How the strain on Auckland's infrastructure could benefit the regions

by Pattrick Smellie / 07 March, 2017

Provincial areas, such as Hawera, look likely targets for investors in the next 12 months. Photo/Getty Images

The chronic strain on Auckland’s infrastructure could be a boon for regions as commercial investors turn their attention to buying opportunities in the provinces. 

How ironic it would be if all the political gum-flapping and well-meaning local government strategising about regional development turned out to be less powerful than Auckland’s influence on the fortunes of the regions.

The steady upward march of Auckland real estate prices and the city’s chronic ­congestion are starting to look like a regional development policy by stealth.

As long as New Zealand continues to look attractive compared with most of the rest of the world, enticing both Kiwis and foreign migrants to live here in ever-growing numbers, the outlook for the regions should be rosy simply by virtue of Auckland’s ­inability to take the strain.

If that all sounds a bit pollyannaish, meet Troy Bowker, the imposing Wellington ­property investor whose ­private-equity vehicle, Caniwi, has up to $200 million to spend on commercial and industrial property. No one less like Polly­anna are you likely to meet. The former merchant banker is relentlessly commercial and would look terrible with a bow in his hair.

Bowker’s money is on the regions. “We’re going looking in the provinces,” he says. “Provincial New Zealand is going to be a very good place to invest in the next 12 months – places like Taranaki, Tauranga, Hawke’s Bay, Dunedin, even Palmerston North.”

Dunedin. Photo/Getty Images

There are three key elements to his approach:

First, he’s looking for long leases with stable tenants. Other property plays have included student accommodation in ­converted commercial space in Wellington and 25-year leases on chicken-rearing ­facilities owned by the Tegel and Ingham poultry empires.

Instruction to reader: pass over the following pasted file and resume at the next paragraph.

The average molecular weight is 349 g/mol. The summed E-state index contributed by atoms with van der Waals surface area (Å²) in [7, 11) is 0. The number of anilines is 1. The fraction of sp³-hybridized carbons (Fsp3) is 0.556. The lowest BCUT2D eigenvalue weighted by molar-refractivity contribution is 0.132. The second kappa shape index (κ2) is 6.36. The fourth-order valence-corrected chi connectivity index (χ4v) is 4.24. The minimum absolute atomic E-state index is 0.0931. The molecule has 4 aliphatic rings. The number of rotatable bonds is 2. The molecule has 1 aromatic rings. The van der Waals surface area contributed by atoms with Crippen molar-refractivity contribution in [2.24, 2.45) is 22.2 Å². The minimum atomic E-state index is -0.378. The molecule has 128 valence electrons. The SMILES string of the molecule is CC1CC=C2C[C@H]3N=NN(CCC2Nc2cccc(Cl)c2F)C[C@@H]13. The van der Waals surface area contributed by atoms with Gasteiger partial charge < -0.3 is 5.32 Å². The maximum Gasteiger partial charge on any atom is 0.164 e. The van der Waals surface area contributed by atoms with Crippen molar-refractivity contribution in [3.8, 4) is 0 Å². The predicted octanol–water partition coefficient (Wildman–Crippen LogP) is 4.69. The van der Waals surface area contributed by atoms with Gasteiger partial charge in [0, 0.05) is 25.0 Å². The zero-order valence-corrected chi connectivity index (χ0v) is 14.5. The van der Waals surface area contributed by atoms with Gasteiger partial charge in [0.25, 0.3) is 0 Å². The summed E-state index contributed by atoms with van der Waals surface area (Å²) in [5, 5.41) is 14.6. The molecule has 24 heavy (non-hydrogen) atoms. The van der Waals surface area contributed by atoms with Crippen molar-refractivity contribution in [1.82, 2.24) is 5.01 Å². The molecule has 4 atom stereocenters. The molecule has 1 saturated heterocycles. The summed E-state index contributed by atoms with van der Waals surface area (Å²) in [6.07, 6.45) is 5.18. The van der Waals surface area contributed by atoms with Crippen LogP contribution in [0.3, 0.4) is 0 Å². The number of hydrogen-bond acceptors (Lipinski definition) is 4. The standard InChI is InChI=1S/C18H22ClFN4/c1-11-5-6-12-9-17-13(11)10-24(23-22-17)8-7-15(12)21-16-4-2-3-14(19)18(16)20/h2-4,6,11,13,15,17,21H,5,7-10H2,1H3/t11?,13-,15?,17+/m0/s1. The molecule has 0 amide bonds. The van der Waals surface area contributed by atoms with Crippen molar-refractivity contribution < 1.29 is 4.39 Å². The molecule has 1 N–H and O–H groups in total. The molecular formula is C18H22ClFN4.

Second, his pockets are a little deeper than the average New Zealand commercial property investor. “In the property sector in the provinces, anything between one and five million [dollars] gets snapped up if it’s a good asset,” says Bowker.

“But if you’re in the $10 million-plus category, and in some of these places we’re at $30- to $40 million, there are very few buyers, so your competition is extremely limited. For the right assets in the right ­locations, there are good buying opportunities.”

Third, and crucially, interest rates have recently bottomed out and are on the rise, as is inflation.

Although the Reserve Bank may not intend increasing its benchmark Official Cash Rate for at least a couple of years, the rates that New Zealand banks can offer ­borrowers have been on the up since late last year as the funds they raise overseas become more expensive. As that happens, leases that link rents to inflation will protect landlords, and higher interest rates will reduce the pool of investors available to buy large-scale ­commercial property.

That may not make a lot of difference in cities such as Auckland, where rental yields have been compressed for seven or eight years as rising prices have outstripped the capacity of rentals to keep up.

But in regional New Zealand, where Jones Lang La Salle national research manager Tom Barclay says there is “at least 100 basis points difference” in yields compared with Auckland – that’s about one percentage point higher – investors with the right risk appetite and bank relationships are likely to remain active. “They’re a riskier prospect than Auckland,” says Barclay, because there’s less demand than in Auckland from would-be tenants, “but attention is being diverted” to regional property.